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When you cross the line and lie on a resumé

Posted by on Oct 9, 2011 in HR Issues, Moneyville | 0 comments

By Sheryl Smolkin

Read this article and comments at Moneyville.ca

I just read the results of a survey where almost half of the workers surveyed said they know someone who lied on their resumé.

My first reaction was, how dumb can people be? Even if the company interviewing you doesn’t use professional reference-checkers, all it takes is a few phone calls or a Google search to unravel a web of lies. For example, if the university you supposedly graduated from has no record that you ever attended, not only will you lose the job you applied for, you could be blacklisted by other employers in your industry.

According to the survey  by OfficeTeam of 304 senior managers and 648 workers, job duties (72 per cent), education (41 per cent) and employment dates (27 per cent) were cited as areas that are embellished most frequently.

I wondered where the line is between a lie and trying to present your accomplishments in the best light? And when you worked for a company for only a short time, do you still have to list the organization on your resumé?

I called a recruiter friend, who agreed it is important not to take credit for work you didn’t do, but pointed out there can be a fine line between lying and being proud of your accomplishments.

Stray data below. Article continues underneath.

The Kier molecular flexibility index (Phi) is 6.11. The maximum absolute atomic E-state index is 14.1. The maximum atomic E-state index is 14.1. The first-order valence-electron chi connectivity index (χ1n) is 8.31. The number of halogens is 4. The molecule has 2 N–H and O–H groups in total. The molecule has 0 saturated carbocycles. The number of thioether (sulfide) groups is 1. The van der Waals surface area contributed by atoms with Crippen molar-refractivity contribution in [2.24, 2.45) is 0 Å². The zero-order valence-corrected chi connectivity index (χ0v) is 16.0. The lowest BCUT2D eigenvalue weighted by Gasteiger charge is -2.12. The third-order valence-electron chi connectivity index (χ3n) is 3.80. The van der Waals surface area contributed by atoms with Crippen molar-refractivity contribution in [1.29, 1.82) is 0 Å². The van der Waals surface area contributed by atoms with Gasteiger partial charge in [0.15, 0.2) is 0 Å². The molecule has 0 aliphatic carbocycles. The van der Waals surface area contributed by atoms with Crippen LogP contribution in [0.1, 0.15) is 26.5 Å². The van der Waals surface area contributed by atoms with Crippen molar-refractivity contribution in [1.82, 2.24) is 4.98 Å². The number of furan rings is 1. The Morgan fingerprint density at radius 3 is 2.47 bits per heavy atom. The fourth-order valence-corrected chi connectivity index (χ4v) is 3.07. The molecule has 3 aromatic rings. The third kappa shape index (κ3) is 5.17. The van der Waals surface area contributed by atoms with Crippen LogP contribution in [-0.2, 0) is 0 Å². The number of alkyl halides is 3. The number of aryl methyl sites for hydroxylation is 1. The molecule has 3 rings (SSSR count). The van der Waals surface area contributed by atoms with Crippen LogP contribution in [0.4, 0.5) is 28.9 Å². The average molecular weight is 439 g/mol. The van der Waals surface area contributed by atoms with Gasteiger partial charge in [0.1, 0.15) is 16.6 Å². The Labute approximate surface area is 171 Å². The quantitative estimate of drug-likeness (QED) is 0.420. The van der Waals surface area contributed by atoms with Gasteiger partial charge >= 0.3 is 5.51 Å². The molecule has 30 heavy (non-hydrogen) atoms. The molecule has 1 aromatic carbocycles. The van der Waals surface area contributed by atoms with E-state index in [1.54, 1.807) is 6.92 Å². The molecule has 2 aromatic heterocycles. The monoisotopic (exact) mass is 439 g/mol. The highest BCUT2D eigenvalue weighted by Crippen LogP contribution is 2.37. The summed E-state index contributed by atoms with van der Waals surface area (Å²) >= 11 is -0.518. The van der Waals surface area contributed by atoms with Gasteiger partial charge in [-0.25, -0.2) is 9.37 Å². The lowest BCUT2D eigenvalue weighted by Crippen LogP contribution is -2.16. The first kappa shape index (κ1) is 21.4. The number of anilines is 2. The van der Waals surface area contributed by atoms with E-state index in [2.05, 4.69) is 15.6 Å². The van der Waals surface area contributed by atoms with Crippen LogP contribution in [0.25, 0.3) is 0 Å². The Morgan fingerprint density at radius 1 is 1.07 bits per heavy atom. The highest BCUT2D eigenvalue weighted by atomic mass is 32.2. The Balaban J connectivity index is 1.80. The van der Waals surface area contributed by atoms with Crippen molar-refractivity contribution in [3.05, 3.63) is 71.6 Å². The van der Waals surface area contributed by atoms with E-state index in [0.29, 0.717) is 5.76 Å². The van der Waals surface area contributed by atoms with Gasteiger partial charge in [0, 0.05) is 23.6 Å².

She suggested that a former dishwasher would have greater cachet if he notes that in addition to scrubbing pots, he was actually responsible for doing inventory and accounting for lost or broken tableware.

She also acknowledged that on occasion she has counseled job applicants to omit short-term positions that simply did not work out. But the caveat is you should never lie about the actual employment dates of the position you held before and after this brief interlude.

One option may be to say you worked from 2000 to 2005 with Company A and from 2005 to 2011 with Company C, although in fact, you were also employed by Company B from November 15/05 to December 15/05 before starting work with Company C late in the year.

Nevertheless, if in the interview you are asked for your precise dates of employment, you must come clean and explain that you spent a few weeks at another employer after Company A, but quickly moved on because it wasn’t the right fit.

Other acceptable or desirable omissions may be details of summer jobs and high school awards, as you progress in your career and these accomplishments become less relevant.

It’s a tough job market out there, but fabricating education and experience or lying about your previous title is simply wrong and will come back to bite you. On the other hand, if you focus on skills and abilities your current organization has been slow to recognize, a perceptive new employer may offer you a more challenging and better paid position.

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